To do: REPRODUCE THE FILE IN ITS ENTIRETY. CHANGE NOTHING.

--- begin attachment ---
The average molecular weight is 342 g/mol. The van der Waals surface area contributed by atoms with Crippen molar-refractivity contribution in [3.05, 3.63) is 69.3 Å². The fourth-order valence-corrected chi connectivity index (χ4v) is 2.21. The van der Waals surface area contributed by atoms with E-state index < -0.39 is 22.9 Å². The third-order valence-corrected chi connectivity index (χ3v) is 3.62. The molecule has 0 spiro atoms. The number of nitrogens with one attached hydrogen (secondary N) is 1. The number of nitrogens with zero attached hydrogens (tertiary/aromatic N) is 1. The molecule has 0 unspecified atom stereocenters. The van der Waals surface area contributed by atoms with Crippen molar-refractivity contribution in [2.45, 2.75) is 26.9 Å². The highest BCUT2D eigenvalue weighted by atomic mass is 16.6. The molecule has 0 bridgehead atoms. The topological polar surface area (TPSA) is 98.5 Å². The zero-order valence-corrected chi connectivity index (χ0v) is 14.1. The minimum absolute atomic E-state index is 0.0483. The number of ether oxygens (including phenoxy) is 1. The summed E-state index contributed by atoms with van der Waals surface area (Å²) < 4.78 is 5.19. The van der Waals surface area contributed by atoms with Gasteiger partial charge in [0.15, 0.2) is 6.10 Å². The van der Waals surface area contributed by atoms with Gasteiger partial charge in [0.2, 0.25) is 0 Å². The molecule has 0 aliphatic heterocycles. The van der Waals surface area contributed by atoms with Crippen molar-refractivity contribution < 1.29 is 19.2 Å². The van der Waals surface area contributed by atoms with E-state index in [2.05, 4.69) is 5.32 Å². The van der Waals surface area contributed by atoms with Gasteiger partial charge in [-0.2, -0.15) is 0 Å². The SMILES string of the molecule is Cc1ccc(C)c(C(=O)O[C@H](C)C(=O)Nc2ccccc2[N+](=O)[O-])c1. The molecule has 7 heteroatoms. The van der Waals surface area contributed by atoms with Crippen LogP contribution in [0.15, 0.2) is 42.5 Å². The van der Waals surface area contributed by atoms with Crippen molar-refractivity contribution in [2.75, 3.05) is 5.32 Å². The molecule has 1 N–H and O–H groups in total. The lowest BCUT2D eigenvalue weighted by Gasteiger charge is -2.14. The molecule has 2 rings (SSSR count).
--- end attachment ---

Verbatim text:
The average molecular weight is 342 g/mol. The van der Waals surface area contributed by atoms with Crippen molar-refractivity contribution in [3.05, 3.63) is 69.3 Å². The fourth-order valence-corrected chi connectivity index (χ4v) is 2.21. The van der Waals surface area contributed by atoms with E-state index < -0.39 is 22.9 Å². The third-order valence-corrected chi connectivity index (χ3v) is 3.62. The molecule has 0 spiro atoms. The number of nitrogens with one attached hydrogen (secondary N) is 1. The number of nitrogens with zero attached hydrogens (tertiary/aromatic N) is 1. The molecule has 0 unspecified atom stereocenters. The van der Waals surface area contributed by atoms with Crippen molar-refractivity contribution in [2.45, 2.75) is 26.9 Å². The highest BCUT2D eigenvalue weighted by atomic mass is 16.6. The molecule has 0 bridgehead atoms. The topological polar surface area (TPSA) is 98.5 Å². The zero-order valence-corrected chi connectivity index (χ0v) is 14.1. The minimum absolute atomic E-state index is 0.0483. The number of ether oxygens (including phenoxy) is 1. The summed E-state index contributed by atoms with van der Waals surface area (Å²) < 4.78 is 5.19. The van der Waals surface area contributed by atoms with Gasteiger partial charge in [0.15, 0.2) is 6.10 Å². The van der Waals surface area contributed by atoms with Gasteiger partial charge in [0.2, 0.25) is 0 Å². The molecule has 0 aliphatic heterocycles. The van der Waals surface area contributed by atoms with Crippen molar-refractivity contribution < 1.29 is 19.2 Å². The van der Waals surface area contributed by atoms with E-state index in [2.05, 4.69) is 5.32 Å². The van der Waals surface area contributed by atoms with Gasteiger partial charge in [-0.2, -0.15) is 0 Å². The SMILES string of the molecule is Cc1ccc(C)c(C(=O)O[C@H](C)C(=O)Nc2ccccc2[N+](=O)[O-])c1. The molecule has 7 heteroatoms. The van der Waals surface area contributed by atoms with Crippen LogP contribution in [0.15, 0.2) is 42.5 Å². The van der Waals surface area contributed by atoms with Crippen molar-refractivity contribution in [2.75, 3.05) is 5.32 Å². The molecule has 1 N–H and O–H groups in total. The lowest BCUT2D eigenvalue weighted by Gasteiger charge is -2.14. The molecule has 2 rings (SSSR count).